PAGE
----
Generally however, and in particular in ion implanters, the temperatures envisaged are water cooling temperatures of 10° to 25° C. At these temperatures suitable metals are for example (weight compositions):
Ga 92%, Sn 8%, m.p. 20° C.
Ga 76%, In 24%, m.p. 16° C.
Ga 62.5%, In 21.5%, Sn 16%, m.p. 10.7° C.
Ga 69.8%, In 17.6%, Sn 12.5%, m.p. 10.8° C.
The vapour pressures of all these alloys are very low, being for the individual metals:
Ga (29.8° C.): 1×10-36 torr
In (30° C.): 1×10-32 torr
Sn (30° C.): 1×10-36 torr
There are no serious compatibility problems between the gallium-based liquid metals and containment and structural materials. Stainless steel and copper are both suitable at moderate temperatures, though the stainless steel is less good for heat transfer. Above 100° C. chromium plated copper is very suitable, having an excellent resistance to attack up to 400° C.
The invention is illustrated in the accompanying drawings in which:
FIG. 1 is a sketch of a silicon wafer in position on a heat sink; and
FIG. 2 is as FIG. 1 but in detail.
In FIG. 1, the heat sink 1, body of liquid metal alloy 2, diaphragm 3, wafer 4 and clips 5 are all shown slightly separated for clarity. In fact of course the metal fills the space between the diaphragm and the heat sink, and the wafer is closely applied to the diaphragm by the clips. Heat is finally lost by water cooling at for example 17° C. The material of the diaphragm is 0.005 inch silicone rubber sheet, and for example at a heat flow of 1 watt/sq cm the temperature gradient over an 0.005 inch thick silicone rubber diaphragm is 6° C. A typical heat flow in solar cell implantation is 5 watts/sq. cm, giving a temperature gradient of 30° C. At ordinary ambient temperature of 20° C. this gives a wafer temperature a long way below the level of 100° C. at which for example problems with photoresist coatings are found.
FIG. 2 shows a diaphragm and associated parts in detail, designed for easy production. The diaphragm needs to be slightly stretched, so as not to wrinkle in use, and also to have an amount of liquid metal behind it that will make it slightly convex at rest. A wafer clipped over it then comes in firm contact over essentially the whole surface of the diaphragm. The parts are a water cooled chromium plated copper heat sink disc 6, a body of liquid metal alloy 7, a silicone rubber diaphragm 8, a silicon wafer 9 and an outer clamp ring 10 holding the diaphragm in place. The liquid metal alloy is confined by a plug of silicone rubber encapsulant 11 in a bore in the heat sink disc.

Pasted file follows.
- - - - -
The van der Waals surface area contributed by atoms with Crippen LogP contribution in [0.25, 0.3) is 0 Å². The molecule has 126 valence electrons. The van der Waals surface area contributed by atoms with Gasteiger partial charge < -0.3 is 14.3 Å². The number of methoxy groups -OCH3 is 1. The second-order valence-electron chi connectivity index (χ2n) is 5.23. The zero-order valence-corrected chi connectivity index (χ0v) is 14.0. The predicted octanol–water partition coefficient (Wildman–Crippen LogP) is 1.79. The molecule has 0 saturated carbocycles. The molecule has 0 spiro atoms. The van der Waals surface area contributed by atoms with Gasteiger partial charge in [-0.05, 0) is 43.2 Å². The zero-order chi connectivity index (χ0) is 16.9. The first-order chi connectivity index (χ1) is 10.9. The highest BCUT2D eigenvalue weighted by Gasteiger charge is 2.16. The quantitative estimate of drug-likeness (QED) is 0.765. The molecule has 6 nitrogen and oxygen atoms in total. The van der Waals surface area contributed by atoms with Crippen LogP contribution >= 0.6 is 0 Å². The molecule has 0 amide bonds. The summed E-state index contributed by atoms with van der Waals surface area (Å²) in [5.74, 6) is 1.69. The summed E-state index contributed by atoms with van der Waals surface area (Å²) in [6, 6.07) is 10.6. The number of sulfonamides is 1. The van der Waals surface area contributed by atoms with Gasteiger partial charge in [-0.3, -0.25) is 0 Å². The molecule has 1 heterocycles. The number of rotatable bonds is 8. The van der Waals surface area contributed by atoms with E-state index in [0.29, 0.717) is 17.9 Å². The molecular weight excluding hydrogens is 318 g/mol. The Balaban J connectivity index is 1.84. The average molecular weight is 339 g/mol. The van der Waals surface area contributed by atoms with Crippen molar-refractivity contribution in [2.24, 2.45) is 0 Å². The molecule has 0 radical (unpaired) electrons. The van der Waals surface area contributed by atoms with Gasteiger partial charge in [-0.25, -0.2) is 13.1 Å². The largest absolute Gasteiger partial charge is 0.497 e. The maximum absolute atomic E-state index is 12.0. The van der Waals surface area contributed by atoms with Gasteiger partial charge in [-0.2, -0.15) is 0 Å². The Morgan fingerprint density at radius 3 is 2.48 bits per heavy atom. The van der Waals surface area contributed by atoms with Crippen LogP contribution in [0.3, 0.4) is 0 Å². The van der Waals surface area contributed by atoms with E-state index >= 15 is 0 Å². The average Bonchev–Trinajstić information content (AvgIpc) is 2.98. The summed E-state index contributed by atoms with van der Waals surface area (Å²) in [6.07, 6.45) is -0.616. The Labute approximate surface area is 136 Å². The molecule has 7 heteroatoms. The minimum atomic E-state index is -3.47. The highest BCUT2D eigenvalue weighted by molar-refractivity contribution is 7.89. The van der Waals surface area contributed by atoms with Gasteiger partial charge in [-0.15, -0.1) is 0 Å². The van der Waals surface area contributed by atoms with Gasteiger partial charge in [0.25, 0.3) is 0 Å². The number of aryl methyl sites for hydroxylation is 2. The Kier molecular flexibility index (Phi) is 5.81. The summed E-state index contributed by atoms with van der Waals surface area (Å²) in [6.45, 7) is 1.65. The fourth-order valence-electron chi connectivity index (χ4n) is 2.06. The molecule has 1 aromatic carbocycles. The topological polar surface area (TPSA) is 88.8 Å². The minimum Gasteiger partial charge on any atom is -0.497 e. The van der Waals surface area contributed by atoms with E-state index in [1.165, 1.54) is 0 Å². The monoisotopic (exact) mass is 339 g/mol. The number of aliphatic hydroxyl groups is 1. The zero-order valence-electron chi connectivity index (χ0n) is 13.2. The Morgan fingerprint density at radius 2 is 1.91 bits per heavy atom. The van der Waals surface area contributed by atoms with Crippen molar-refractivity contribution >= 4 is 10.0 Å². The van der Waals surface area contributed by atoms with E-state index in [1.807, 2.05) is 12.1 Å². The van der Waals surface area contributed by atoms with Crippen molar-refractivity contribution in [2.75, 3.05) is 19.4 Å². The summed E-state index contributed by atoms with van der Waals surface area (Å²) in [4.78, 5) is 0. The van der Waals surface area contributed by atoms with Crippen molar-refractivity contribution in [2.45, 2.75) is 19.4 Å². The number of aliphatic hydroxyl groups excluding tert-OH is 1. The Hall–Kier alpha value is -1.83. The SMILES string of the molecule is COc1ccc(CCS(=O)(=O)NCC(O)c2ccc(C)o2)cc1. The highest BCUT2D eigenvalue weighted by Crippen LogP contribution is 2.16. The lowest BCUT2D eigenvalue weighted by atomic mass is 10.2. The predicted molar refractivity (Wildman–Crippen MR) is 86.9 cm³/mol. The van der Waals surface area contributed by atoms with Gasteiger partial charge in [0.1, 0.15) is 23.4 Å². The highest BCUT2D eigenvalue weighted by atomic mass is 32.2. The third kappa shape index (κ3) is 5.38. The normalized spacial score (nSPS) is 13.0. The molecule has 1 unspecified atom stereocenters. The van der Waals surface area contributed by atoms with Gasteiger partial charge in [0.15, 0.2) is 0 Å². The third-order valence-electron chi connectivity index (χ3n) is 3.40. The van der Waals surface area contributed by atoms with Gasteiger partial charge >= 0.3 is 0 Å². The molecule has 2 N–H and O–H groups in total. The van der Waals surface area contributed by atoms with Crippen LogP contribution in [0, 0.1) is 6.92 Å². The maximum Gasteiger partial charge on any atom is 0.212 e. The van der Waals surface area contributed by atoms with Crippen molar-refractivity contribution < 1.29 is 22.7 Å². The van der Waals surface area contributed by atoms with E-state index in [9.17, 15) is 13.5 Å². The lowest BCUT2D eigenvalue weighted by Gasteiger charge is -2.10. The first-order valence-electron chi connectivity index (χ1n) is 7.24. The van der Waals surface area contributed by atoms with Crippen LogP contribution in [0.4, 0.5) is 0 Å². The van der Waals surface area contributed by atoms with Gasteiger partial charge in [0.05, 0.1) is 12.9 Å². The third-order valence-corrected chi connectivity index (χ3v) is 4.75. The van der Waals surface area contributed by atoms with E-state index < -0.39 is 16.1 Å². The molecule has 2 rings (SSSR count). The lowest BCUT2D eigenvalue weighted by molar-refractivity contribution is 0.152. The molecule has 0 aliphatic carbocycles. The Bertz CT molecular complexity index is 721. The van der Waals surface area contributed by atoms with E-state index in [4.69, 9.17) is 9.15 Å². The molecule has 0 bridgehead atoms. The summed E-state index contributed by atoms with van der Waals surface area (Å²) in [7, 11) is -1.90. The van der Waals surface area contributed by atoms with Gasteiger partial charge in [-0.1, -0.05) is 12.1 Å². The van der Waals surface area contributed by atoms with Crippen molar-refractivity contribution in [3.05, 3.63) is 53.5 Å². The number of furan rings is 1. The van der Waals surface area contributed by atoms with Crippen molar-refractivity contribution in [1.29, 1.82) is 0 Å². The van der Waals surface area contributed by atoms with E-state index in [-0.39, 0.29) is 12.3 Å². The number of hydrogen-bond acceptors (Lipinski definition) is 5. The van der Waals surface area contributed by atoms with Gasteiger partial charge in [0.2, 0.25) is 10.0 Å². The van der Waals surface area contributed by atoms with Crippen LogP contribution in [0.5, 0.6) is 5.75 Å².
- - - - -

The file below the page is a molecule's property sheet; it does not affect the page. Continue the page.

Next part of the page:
Production is as follows, referring to the parts shown in the Fig:
1. Place the outer clamp ring face down on a flat surface;
2. Coat the inner surface of the ring with silicone rubber adhesive and then place the silicone rubber diaphragm on top of the ring;
3. Coat the outer surface of the heat sink disc with the adhesive and carefully press the disc into position in the clamp ring, allowing the diaphragm to stretch slightly;
4. After the adhesive is dry, place the assembly on a shallowly concave surface in an evacuable enclosure and pour in liquid metal alloy (L.M.A.) through the central filling hole in the disc until the meniscus reaches a position, previously determined in conjunction with the concavity of the surface, that gives a proper amount of alloy in the assembly;
5. Evacuate the assembly, allowing any trapped air bubbles to escape (the concave lower face of the heat sink disc makes such escape easy);
6. Vent to atmosphere, top up with alloy if necessary, and seal the filling hole with liquid silicone rubber encapsulant;
7. Re-evacuate, to remove any bubbles from the encapsulant or the encapsulant/metal interface;
8. Vent and allow encapsulant to cure.
Typical dimensions are 4 mm depth and 75 mm, 100 mm or 125 mm assembly diameter. The heat sink disc is of chromium plated copper, the clamp ring for example of steel, turned as shown or pressed. It will be noted that the silicon wafer when in position covers the diaphragm entirely, including the position 12 of the flat normally present on the wafers, so that the diaphragm is not degraded by the ion implant beam. The area of the wafer not in contact with the diaphragm (exaggerated in the drawing) is unimportant.
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|U.S. Classification||118/724, 165/80.4, 250/492.2, 118/728, 250/429, 165/46, 165/185, 250/443.1|
|International Classification||H01J37/20, C09K5/00, H01L21/265, C23C14/50, H01L21/203, H01J37/317, C23C14/48|
|Cooperative Classification||C09K5/00, H01J2237/2001, H01J37/20|
|European Classification||H01J37/20, C09K5/00|
|May 13, 1987||AS||Assignment|
Owner name: APPLIED MATERIALS, INC., 3050 BOWERS AVENUE, SANTA
Free format text: ASSIGNMENT OF ASSIGNORS INTEREST.;ASSIGNOR:AITKEN, DEREK;REEL/FRAME:004707/0492
Effective date: 19840120
|Feb 26, 1991||REMI||Maintenance fee reminder mailed|
|Jul 28, 1991||LAPS||Lapse for failure to pay maintenance fees|
|Oct 8, 1991||FP||Expired due to failure to pay maintenance fee|
Effective date: 19910728